I’ve noted over the last several weeks the effort in Wisconsin to amend the state’s constitution and end the practice whereby the most senior justice of the state’s supreme court is Chief Justice. AJR 49 and SJR 36 would instead provide that the justices of the court, after each new election, would select a Chief Justice.
For the most part the effort has broken down on party lines, with Republicans in favor and Democrats opposed. When AJR 49 was brought to the floor on March 6, however, 20 Democrats introduced a floor amendment that would have gutted the existing proposal and replaced with mandatory judicial recusal.
A justice of the supreme court, court of appeals judge, and circuit court judge shall disqualify himself or herself from any civil or criminal action or proceeding when any of the following situations occurs:
(1) When a reasonable person would question whether the justice or judge can act in an impartial manner.
(2) When a justice or judge has received, as a candidate for judicial office and within the past 4 years, campaign financial support from a party to the action or proceeding in an amount of $ 1,000 or more, including campaign contributions, independent contributions made on behalf of the justice or judge, and independent contributions made against the justice’s or judge’s opponent. A justice or judge who is required to disqualify himself or herself under this subsection may disclose on the record the basis of the justice’s or judge’s disqualification and may ask the parties and their lawyers to consider, out of the presence of the justice or judge, whether to waive disqualification. If, following disclosure under this subsection, the party who is opposed to the party that provided campaign financial support to the justice or judge determines that the justice or judge should not be required to disqualify himself or herself and if the parties and the lawyers of the parties all agree, the parties may waive disqualification of the justice or judge and the justice or judge, if willing, may participate in the action or proceeding. The agreement or waiver shall be incorporated into the record of the action or proceeding.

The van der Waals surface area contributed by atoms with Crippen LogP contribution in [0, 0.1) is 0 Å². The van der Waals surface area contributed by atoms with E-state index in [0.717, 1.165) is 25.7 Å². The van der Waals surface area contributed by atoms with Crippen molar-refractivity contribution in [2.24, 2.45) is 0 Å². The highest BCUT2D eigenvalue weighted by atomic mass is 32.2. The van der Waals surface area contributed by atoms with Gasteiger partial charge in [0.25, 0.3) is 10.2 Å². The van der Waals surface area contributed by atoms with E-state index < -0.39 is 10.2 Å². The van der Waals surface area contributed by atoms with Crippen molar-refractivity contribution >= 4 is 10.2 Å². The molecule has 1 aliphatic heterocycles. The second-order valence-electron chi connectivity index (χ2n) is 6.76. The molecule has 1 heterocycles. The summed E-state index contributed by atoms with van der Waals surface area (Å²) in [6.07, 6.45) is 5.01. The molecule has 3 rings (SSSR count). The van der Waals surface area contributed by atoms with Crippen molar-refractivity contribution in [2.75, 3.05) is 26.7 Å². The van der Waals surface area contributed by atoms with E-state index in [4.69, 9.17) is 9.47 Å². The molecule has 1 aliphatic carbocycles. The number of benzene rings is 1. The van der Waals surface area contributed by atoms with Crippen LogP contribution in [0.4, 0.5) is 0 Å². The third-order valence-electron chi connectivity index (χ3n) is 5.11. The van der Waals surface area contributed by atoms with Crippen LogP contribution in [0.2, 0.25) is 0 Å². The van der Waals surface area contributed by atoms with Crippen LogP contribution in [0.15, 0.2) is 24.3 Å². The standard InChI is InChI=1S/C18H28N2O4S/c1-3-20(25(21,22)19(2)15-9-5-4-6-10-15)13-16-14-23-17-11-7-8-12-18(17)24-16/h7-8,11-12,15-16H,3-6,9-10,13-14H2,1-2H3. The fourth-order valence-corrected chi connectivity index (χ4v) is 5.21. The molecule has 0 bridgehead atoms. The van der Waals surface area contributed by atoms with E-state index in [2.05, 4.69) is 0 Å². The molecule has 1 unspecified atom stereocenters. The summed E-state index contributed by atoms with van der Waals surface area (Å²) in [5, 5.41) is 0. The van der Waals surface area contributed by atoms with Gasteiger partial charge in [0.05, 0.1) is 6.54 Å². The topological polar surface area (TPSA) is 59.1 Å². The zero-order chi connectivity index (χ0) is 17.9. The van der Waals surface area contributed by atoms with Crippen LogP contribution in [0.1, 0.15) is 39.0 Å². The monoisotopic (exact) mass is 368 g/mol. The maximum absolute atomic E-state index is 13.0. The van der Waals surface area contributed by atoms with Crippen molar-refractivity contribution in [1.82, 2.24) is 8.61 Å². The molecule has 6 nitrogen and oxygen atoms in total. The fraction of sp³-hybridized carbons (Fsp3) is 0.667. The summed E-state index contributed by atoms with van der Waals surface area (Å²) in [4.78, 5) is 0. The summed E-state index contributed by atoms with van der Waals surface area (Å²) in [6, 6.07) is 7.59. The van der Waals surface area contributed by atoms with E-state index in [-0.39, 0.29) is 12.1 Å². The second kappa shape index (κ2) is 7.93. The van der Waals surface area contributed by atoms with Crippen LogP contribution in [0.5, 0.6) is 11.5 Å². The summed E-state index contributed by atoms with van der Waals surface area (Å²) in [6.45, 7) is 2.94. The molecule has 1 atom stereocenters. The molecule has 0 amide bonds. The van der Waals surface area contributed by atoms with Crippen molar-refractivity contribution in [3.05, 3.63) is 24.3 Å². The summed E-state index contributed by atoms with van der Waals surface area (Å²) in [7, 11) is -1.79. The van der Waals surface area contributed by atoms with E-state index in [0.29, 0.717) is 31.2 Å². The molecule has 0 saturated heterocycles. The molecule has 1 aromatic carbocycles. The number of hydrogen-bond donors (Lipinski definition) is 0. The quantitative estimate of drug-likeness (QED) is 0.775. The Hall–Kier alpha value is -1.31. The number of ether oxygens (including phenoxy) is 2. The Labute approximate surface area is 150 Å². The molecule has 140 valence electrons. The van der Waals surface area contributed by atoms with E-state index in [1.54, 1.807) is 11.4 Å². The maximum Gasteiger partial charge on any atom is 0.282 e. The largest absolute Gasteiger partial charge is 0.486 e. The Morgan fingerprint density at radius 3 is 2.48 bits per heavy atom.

In the span of about 30 seconds the amendment was offered up and approved on a unanimous consent request before Assembly leaders realized what had happened. It was then advanced to engrossment (i.e. past the point where a simple majority could amendment it; another unanimous consent would have been required). The bill was ultimately tabled and effectively killed in the Assembly. The Senate version remains alive but as Wisconsin Public Radio notes, with a week left, it is hard to see how the amendment would gain passage.